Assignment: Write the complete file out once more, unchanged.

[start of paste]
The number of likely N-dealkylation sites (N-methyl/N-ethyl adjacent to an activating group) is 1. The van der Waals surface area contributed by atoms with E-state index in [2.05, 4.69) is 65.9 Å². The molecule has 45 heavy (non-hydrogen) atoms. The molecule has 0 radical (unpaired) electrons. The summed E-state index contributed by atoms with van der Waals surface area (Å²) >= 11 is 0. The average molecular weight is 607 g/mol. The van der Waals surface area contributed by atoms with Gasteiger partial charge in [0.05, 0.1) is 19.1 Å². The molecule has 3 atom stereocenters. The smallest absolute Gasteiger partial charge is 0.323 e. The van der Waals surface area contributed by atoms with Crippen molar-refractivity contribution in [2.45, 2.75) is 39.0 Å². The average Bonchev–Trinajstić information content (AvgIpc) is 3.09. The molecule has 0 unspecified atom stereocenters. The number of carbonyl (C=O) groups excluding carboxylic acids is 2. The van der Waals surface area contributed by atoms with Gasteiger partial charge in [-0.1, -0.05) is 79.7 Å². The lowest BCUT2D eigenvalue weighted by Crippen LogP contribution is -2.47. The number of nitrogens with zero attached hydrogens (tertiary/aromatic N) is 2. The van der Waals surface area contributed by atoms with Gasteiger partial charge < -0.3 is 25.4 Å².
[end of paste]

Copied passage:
The number of likely N-dealkylation sites (N-methyl/N-ethyl adjacent to an activating group) is 1. The van der Waals surface area contributed by atoms with E-state index in [2.05, 4.69) is 65.9 Å². The molecule has 45 heavy (non-hydrogen) atoms. The molecule has 0 radical (unpaired) electrons. The summed E-state index contributed by atoms with van der Waals surface area (Å²) >= 11 is 0. The average molecular weight is 607 g/mol. The van der Waals surface area contributed by atoms with Gasteiger partial charge in [0.05, 0.1) is 19.1 Å². The molecule has 3 atom stereocenters. The smallest absolute Gasteiger partial charge is 0.323 e. The van der Waals surface area contributed by atoms with Crippen molar-refractivity contribution in [2.45, 2.75) is 39.0 Å². The average Bonchev–Trinajstić information content (AvgIpc) is 3.09. The molecule has 0 unspecified atom stereocenters. The number of carbonyl (C=O) groups excluding carboxylic acids is 2. The van der Waals surface area contributed by atoms with Gasteiger partial charge in [-0.1, -0.05) is 79.7 Å². The lowest BCUT2D eigenvalue weighted by Crippen LogP contribution is -2.47. The number of nitrogens with zero attached hydrogens (tertiary/aromatic N) is 2. The van der Waals surface area contributed by atoms with Gasteiger partial charge < -0.3 is 25.4 Å².